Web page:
To us it meant a massive increase in users; almost two million people have used Kotlin from the start of 2018. Naturally, we want to make it one of the world’s most popular languages. I think that our making it to the top-five is more than possible, and we’re doing lots of work in this direction.
Alter is a service that helps users find a personal psychotherapist based on a special searching algorithm that was developed in close collaboration with experts from the Psychological Institute of the Russian Academy of Education.
How did it all start? I’ve always been very curious about how I and other people think and act. As a student, I made some friends among the people who studied psychology; we often discussed the matters of the mind and made a lot of interesting discoveries. I myself started thinking about attending psychotherapy sessions.
A couple of years later, I finally went through with my plan and was fascinated by how beneficial it was for me personally, how many new opportunities of personal growth it opened. I realized that many people I know could use with such a psychological boost.
Talking about it with my acquaintances, I couldn’t help but notice that not a lot of people know about this opportunity, and those who do treat it with suspicion. This started the whole plan on popularizing therapy among the general public. But then I realized that it was possible that people would say, this sounds cool, but where do I get a psychotherapist from? And I didn’t have an answer to that.
At first, I approached this dilemma by garnering contacts of practitioners of acquaintances and recommending people on a case-by-case basis. But I soon understood that something else, something bigger needed to be done. It transpired that it wasn’t just me that had these thoughts. I met with people who were also interested in working for this cause, and we created Alter. A year and a half later, our database includes more than 100 top-rate mental health specialists.
The procedure for selecting these is mostly based on the evaluation criteria we developed in cooperation with the Psychological Institute of the Russian Academy of Education. We also ask to see a potential candidate’s diploma, and make sure that they have been through therapy sessions themselves. There is a comprehensive survey practitioners have to take, which tests their professional faculties, and a possible interview stage with the specialists from the Psychological Institute, after which we decide whether this person makes it to our database or not. All this obviously takes more than a day, but this minute procedure is definitely worth the effort because we get great results.
Juggling between two jobs is hard. One week-day I spend on Alter, others in JetBrains. I don’t switch between things easily, so I allocated one whole day on my project to do something useful and productive.
As for time-management, I approach it by writing everything down; all meetings, all activities, all tasks, everything. I've understood at one point that I forget everything I don't put down in writing. My colleagues always laugh at me and my jam-packed agenda, but so be it.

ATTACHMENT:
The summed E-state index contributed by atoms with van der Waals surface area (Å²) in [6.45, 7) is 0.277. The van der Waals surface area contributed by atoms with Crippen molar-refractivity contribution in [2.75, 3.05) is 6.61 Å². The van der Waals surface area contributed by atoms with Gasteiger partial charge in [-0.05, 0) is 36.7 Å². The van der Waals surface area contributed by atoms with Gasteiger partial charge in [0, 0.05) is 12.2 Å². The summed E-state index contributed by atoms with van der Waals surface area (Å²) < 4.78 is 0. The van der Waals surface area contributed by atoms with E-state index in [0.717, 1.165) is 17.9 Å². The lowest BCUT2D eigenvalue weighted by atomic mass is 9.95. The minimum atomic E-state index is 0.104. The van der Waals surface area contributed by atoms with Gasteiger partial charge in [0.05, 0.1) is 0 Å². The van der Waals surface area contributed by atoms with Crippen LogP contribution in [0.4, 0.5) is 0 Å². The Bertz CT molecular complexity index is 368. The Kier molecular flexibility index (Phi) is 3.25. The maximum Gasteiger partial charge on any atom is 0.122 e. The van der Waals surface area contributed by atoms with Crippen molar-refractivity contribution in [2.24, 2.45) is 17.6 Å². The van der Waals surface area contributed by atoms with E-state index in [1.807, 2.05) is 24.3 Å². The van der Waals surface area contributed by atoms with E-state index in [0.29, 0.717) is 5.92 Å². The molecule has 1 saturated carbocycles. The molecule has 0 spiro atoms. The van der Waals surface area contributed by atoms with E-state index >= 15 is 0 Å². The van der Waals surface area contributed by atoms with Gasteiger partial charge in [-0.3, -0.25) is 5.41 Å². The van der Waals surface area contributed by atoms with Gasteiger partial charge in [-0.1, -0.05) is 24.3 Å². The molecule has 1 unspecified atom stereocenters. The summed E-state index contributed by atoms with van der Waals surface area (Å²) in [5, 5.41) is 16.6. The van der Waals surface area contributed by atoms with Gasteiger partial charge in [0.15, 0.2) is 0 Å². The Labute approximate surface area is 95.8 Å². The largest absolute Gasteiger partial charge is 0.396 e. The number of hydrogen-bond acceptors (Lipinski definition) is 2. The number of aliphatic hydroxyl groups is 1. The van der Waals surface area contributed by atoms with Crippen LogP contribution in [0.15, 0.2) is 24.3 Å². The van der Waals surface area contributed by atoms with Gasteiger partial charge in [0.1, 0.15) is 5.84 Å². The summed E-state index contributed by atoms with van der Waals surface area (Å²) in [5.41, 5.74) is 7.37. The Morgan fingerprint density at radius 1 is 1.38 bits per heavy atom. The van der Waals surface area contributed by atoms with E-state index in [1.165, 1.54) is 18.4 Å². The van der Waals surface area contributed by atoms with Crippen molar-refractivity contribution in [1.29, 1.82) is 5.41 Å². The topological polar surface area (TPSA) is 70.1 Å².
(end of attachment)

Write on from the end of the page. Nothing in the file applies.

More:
But however busy I am, I always make time for rest, for example, I take my lunches very seriously. I also never compromise on taking a vacation and put it in my agenda lest I forget and decide to make plans. It would have been impossible for me to carry on otherwise, I’d crash down.
On professional burn-out
Programming and engineering in general is something that you get used to very easily. In my early years, I would program late into the night. As long as your body tolerates it, you can work without feeling tired and harming your health. What you get instead is a boost in your qualification, so it becomes all the more important.
But when you grow up, you get other responsibilities that niggle away at your energy. You start feeling the fatigue without even noticing it: your productivity falls, you get moody, that’s what a typical burn-out looks like. It’s a dangerous situation for an employer who wants all of their workers to stay healthy and upbeat. I was on an internship at Microsoft once, and they gathered all of us interns and regular specialists in a big hall and said, ‘On no account do we want for you to work till you drop, we need you alive and healthy.’
If an employee says to me that they didn’t manage to finish a project in a working week and had to work on Saturday, I ask them to take a day off because I know that if they forgot to rest, they’re likely to perform worse going forward. I saw lots of colleagues burn out, and this is all very sad.
On life without programming
It’s hard to say whom I would have become if I didn’t choose programming. But if I stop sometime in the future, I’d like to explore being a writer. I’ve accumulated a lot of thoughts and want to express them in some way or another. I’d also like to venture into organizational activities, but I realize that I won’t last long in this, it will tire me too much. Another option is learning how to steer a ship, I know the ropes, but there’s always room for improvement. I don’t see this as an alternative profession, however, just an additional skill.
I’ve done some teaching, or too much teaching, I think, as I’ve grown tired of it. I don’t rule out returning to this, though. There is a great deal of things I could do, but the main question is, how much effort do I have to put into this to get some result. Programming in this regard has a magnifying-glass effect on the results of your labor: you write a program and it goes on to be used by a large number of people. This is one of the reasons stopping me from studying to be a psychotherapist. I understand that even if I become one, all I can do in an hour is to help only one person. It’s enough for some people, but not for me. I’d like to work for something with a greater reach.
The project ‘Everything Is Possible in St. Petersburg' is organized by the Alumni Association of the St. Petersburg State University and Beeline with the help of the newspaper Bumaga (PaperPaper). ITMO.NEWS has already previously reported on an interview with David Yang, a famous Russian business angel and the founder of ABBYY, which was also held as part of the project. The open interview with Andrey Breslav was moderated by Bumaga’s Editor-in-Chief Viktoria Vzyatysheva. You can watch it in full here.